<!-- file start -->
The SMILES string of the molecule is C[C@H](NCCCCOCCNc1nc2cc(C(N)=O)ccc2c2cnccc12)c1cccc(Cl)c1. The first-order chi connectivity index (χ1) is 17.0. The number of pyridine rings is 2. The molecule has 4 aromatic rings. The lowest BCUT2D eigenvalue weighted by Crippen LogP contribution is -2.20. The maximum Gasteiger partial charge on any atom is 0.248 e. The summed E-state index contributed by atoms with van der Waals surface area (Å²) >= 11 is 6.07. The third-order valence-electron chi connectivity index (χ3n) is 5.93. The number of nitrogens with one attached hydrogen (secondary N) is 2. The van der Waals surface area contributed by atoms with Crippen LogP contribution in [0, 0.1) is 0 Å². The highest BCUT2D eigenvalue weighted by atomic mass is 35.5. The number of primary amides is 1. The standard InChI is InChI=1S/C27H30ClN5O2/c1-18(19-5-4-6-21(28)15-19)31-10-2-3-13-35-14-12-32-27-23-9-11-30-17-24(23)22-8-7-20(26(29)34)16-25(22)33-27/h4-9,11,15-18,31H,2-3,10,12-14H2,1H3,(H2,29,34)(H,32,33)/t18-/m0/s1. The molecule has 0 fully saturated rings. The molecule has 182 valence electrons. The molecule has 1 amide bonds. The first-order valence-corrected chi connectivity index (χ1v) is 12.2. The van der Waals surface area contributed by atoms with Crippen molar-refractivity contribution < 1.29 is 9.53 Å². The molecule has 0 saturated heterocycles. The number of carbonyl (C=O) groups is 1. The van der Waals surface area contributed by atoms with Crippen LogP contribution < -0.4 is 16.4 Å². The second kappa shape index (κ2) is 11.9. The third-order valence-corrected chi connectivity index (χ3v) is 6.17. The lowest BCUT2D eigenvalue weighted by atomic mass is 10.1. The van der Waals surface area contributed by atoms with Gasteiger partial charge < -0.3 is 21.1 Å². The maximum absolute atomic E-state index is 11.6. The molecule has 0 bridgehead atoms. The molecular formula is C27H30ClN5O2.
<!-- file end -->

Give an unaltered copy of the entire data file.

The SMILES string of the molecule is C[C@H](NCCCCOCCNc1nc2cc(C(N)=O)ccc2c2cnccc12)c1cccc(Cl)c1. The first-order chi connectivity index (χ1) is 17.0. The number of pyridine rings is 2. The molecule has 4 aromatic rings. The lowest BCUT2D eigenvalue weighted by Crippen LogP contribution is -2.20. The maximum Gasteiger partial charge on any atom is 0.248 e. The summed E-state index contributed by atoms with van der Waals surface area (Å²) >= 11 is 6.07. The third-order valence-electron chi connectivity index (χ3n) is 5.93. The number of nitrogens with one attached hydrogen (secondary N) is 2. The van der Waals surface area contributed by atoms with Crippen LogP contribution in [0, 0.1) is 0 Å². The highest BCUT2D eigenvalue weighted by atomic mass is 35.5. The number of primary amides is 1. The standard InChI is InChI=1S/C27H30ClN5O2/c1-18(19-5-4-6-21(28)15-19)31-10-2-3-13-35-14-12-32-27-23-9-11-30-17-24(23)22-8-7-20(26(29)34)16-25(22)33-27/h4-9,11,15-18,31H,2-3,10,12-14H2,1H3,(H2,29,34)(H,32,33)/t18-/m0/s1. The molecule has 0 fully saturated rings. The molecule has 182 valence electrons. The molecule has 1 amide bonds. The first-order valence-corrected chi connectivity index (χ1v) is 12.2. The van der Waals surface area contributed by atoms with Crippen molar-refractivity contribution < 1.29 is 9.53 Å². The molecule has 0 saturated heterocycles. The number of carbonyl (C=O) groups is 1. The van der Waals surface area contributed by atoms with Crippen LogP contribution < -0.4 is 16.4 Å². The second kappa shape index (κ2) is 11.9. The third-order valence-corrected chi connectivity index (χ3v) is 6.17. The lowest BCUT2D eigenvalue weighted by atomic mass is 10.1. The van der Waals surface area contributed by atoms with Gasteiger partial charge < -0.3 is 21.1 Å². The maximum absolute atomic E-state index is 11.6. The molecule has 0 bridgehead atoms. The molecular formula is C27H30ClN5O2.